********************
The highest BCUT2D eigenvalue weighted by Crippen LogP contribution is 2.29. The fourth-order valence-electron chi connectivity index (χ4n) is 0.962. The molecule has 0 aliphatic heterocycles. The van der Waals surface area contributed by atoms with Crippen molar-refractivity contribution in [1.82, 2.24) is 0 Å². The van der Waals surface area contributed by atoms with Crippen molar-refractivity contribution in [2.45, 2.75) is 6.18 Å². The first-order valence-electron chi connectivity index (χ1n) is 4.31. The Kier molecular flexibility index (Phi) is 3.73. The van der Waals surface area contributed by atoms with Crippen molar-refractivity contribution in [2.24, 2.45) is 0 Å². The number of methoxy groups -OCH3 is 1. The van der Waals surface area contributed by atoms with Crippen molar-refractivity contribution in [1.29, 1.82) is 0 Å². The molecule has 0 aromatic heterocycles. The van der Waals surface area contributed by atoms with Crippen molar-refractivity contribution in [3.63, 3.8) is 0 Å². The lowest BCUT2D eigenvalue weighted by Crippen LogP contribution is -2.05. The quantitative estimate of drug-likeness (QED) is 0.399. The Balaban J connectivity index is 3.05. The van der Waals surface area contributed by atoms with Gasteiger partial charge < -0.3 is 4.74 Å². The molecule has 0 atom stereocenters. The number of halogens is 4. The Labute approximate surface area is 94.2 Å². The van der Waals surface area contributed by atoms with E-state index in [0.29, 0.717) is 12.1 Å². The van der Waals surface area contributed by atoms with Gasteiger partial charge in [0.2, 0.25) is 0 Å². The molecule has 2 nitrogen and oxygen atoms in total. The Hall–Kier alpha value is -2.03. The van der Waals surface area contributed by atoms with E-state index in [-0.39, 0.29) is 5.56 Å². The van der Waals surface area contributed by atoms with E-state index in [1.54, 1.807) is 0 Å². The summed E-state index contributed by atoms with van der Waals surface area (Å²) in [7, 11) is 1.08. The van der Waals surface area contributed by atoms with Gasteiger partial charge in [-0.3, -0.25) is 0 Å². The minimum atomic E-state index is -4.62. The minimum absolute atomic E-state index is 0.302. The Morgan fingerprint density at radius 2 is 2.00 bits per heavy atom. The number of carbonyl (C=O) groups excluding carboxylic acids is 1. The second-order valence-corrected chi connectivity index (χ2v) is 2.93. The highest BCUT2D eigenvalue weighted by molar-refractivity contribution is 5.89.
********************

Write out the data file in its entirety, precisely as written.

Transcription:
The highest BCUT2D eigenvalue weighted by Crippen LogP contribution is 2.29. The fourth-order valence-electron chi connectivity index (χ4n) is 0.962. The molecule has 0 aliphatic heterocycles. The van der Waals surface area contributed by atoms with Crippen molar-refractivity contribution in [1.82, 2.24) is 0 Å². The van der Waals surface area contributed by atoms with Crippen molar-refractivity contribution in [2.45, 2.75) is 6.18 Å². The first-order valence-electron chi connectivity index (χ1n) is 4.31. The Kier molecular flexibility index (Phi) is 3.73. The van der Waals surface area contributed by atoms with Crippen molar-refractivity contribution in [2.24, 2.45) is 0 Å². The number of methoxy groups -OCH3 is 1. The van der Waals surface area contributed by atoms with Crippen molar-refractivity contribution in [1.29, 1.82) is 0 Å². The molecule has 0 aromatic heterocycles. The van der Waals surface area contributed by atoms with Crippen molar-refractivity contribution in [3.63, 3.8) is 0 Å². The lowest BCUT2D eigenvalue weighted by Crippen LogP contribution is -2.05. The quantitative estimate of drug-likeness (QED) is 0.399. The Balaban J connectivity index is 3.05. The van der Waals surface area contributed by atoms with Gasteiger partial charge < -0.3 is 4.74 Å². The molecule has 0 atom stereocenters. The number of halogens is 4. The Labute approximate surface area is 94.2 Å². The van der Waals surface area contributed by atoms with E-state index in [0.29, 0.717) is 12.1 Å². The van der Waals surface area contributed by atoms with Gasteiger partial charge in [0.2, 0.25) is 0 Å². The molecule has 2 nitrogen and oxygen atoms in total. The Hall–Kier alpha value is -2.03. The van der Waals surface area contributed by atoms with E-state index in [-0.39, 0.29) is 5.56 Å². The van der Waals surface area contributed by atoms with E-state index in [1.54, 1.807) is 0 Å². The summed E-state index contributed by atoms with van der Waals surface area (Å²) in [7, 11) is 1.08. The van der Waals surface area contributed by atoms with Gasteiger partial charge in [-0.3, -0.25) is 0 Å². The minimum atomic E-state index is -4.62. The minimum absolute atomic E-state index is 0.302. The Morgan fingerprint density at radius 2 is 2.00 bits per heavy atom. The number of carbonyl (C=O) groups excluding carboxylic acids is 1. The second-order valence-corrected chi connectivity index (χ2v) is 2.93. The highest BCUT2D eigenvalue weighted by molar-refractivity contribution is 5.89.